“First of all, I’m trying to determine whether I’ll have the resources to win,” he told a Christian Science Monitor lunch for reporters. He said he was optimistic he would have that, though he had no date when he might make a decision.
Kasich, who later Friday appeared at a National Review Institute Ideas Summit at a downtown Washington hotel, cast himself as a center-right governor unafraid to combat conservative orthodoxy.
Immigration changes, he said, should be a matter or negotiation. He took federal Medicaid money to help those most in need.
“The last Republican that I can think of who expanded Medicaid was Ronald Reagan,” Kasich said.
On same sex marriage, he took what’s become a familiar center-right position. “I am for marriage defined as between a man and a woman,” he said. “If the Supreme Court changes that, those changes have to be respected. I have a number of friends who are gay. I like them.”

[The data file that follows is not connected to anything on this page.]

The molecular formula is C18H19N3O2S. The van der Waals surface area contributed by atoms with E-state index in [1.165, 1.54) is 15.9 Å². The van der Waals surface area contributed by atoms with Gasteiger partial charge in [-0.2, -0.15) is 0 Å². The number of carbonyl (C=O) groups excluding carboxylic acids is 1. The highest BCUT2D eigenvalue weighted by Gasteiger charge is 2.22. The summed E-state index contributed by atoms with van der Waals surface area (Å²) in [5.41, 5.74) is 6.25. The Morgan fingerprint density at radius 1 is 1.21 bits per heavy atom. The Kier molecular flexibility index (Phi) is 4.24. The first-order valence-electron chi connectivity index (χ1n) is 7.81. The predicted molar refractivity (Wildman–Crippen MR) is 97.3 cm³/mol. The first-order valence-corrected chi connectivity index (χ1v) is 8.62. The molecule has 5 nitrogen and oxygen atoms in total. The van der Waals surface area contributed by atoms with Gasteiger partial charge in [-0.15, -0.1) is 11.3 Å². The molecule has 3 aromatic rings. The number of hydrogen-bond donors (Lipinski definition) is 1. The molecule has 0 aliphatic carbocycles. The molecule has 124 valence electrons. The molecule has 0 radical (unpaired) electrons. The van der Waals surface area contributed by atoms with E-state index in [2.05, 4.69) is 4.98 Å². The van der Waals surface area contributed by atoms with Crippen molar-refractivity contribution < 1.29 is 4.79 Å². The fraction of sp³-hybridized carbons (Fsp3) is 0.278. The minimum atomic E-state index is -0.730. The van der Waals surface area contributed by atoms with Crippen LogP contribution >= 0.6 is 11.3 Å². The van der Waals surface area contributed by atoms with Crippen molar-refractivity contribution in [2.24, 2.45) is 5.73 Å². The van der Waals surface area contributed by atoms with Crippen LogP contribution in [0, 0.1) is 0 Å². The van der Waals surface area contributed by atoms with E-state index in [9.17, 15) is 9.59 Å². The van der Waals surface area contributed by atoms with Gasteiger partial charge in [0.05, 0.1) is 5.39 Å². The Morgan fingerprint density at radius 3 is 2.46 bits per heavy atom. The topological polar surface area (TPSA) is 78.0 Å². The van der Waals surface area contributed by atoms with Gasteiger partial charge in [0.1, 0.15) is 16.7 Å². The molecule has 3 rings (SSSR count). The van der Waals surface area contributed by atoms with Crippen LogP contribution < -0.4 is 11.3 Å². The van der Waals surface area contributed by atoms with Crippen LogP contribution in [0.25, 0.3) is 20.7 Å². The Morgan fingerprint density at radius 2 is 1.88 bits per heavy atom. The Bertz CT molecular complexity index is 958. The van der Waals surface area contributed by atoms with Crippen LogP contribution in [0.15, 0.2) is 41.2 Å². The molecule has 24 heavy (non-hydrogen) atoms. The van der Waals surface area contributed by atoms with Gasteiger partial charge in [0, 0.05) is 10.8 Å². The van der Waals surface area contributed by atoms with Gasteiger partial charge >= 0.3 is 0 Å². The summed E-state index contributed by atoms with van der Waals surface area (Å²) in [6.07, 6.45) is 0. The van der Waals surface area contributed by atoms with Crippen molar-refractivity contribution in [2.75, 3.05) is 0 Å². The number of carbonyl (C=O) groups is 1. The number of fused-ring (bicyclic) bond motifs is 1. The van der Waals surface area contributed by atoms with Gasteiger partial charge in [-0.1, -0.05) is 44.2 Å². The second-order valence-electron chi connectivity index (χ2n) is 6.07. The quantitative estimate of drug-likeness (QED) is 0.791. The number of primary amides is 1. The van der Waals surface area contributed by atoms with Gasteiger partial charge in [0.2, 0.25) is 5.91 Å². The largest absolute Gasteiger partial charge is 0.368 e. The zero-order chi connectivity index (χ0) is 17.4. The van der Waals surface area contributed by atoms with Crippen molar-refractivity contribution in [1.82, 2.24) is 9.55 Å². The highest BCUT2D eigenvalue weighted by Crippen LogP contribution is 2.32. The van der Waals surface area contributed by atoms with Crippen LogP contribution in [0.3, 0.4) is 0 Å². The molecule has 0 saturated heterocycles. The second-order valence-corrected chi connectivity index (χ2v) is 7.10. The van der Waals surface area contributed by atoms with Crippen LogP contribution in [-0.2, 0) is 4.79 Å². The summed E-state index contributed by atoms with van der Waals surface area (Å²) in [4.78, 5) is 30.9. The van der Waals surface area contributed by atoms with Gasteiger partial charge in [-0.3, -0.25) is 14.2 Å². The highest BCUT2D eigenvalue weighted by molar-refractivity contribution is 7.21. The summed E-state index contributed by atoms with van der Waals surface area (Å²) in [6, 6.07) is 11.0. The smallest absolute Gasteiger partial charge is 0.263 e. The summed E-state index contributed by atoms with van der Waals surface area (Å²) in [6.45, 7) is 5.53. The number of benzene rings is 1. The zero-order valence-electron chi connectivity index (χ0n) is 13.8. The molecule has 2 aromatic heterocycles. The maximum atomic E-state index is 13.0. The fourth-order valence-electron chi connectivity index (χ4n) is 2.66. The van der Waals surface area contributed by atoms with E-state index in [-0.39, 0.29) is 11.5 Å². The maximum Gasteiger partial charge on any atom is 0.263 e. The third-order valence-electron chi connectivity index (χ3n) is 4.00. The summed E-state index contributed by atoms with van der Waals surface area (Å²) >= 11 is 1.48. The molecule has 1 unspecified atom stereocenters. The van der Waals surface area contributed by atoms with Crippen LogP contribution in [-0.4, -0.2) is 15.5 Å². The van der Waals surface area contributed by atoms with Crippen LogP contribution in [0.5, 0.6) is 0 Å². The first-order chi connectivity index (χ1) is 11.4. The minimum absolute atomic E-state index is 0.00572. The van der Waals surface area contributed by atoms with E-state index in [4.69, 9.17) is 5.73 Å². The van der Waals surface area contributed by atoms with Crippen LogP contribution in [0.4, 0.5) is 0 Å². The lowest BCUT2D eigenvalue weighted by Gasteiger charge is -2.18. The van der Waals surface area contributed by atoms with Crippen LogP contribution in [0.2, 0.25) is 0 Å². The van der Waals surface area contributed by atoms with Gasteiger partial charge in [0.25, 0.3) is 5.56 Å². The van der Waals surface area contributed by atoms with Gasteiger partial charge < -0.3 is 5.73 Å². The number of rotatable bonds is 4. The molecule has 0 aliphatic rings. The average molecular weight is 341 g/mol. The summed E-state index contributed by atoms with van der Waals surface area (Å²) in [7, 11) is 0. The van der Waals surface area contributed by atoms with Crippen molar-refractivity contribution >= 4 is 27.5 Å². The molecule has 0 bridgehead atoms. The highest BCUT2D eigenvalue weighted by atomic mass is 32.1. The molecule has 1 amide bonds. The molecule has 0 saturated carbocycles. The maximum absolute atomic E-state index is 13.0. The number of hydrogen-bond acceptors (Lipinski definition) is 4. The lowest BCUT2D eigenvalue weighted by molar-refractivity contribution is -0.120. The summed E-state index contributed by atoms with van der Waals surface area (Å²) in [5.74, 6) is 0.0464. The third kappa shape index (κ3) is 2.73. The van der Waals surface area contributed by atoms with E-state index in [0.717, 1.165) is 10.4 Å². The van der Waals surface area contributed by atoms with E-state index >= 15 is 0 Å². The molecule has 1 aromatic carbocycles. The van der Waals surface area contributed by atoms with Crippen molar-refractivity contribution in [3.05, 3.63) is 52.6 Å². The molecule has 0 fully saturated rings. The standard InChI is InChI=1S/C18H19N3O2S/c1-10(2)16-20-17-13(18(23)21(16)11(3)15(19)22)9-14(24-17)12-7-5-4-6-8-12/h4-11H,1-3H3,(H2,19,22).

He said he would attend a friend or relative’s same sex wedding. “I’ll be celebrating with them,” he said.
Kasich was asked to compare himself with two other Midwestern governors who could potential Republican presidential rivals, Wisconsin Gov. Scott Walker and Michigan Gov. Rick Snyder.
“I'm not going to take your bait,” he told the reporter. But Kasich did maintain: "You can't be president if you don't win Ohio.”
Kasich offered his resume at both stops, noting his stint as House Budget Committee chairman and member of the House Armed Services Committee. He often noted that he was re-elected overwhelmingly to a second term as governor last November.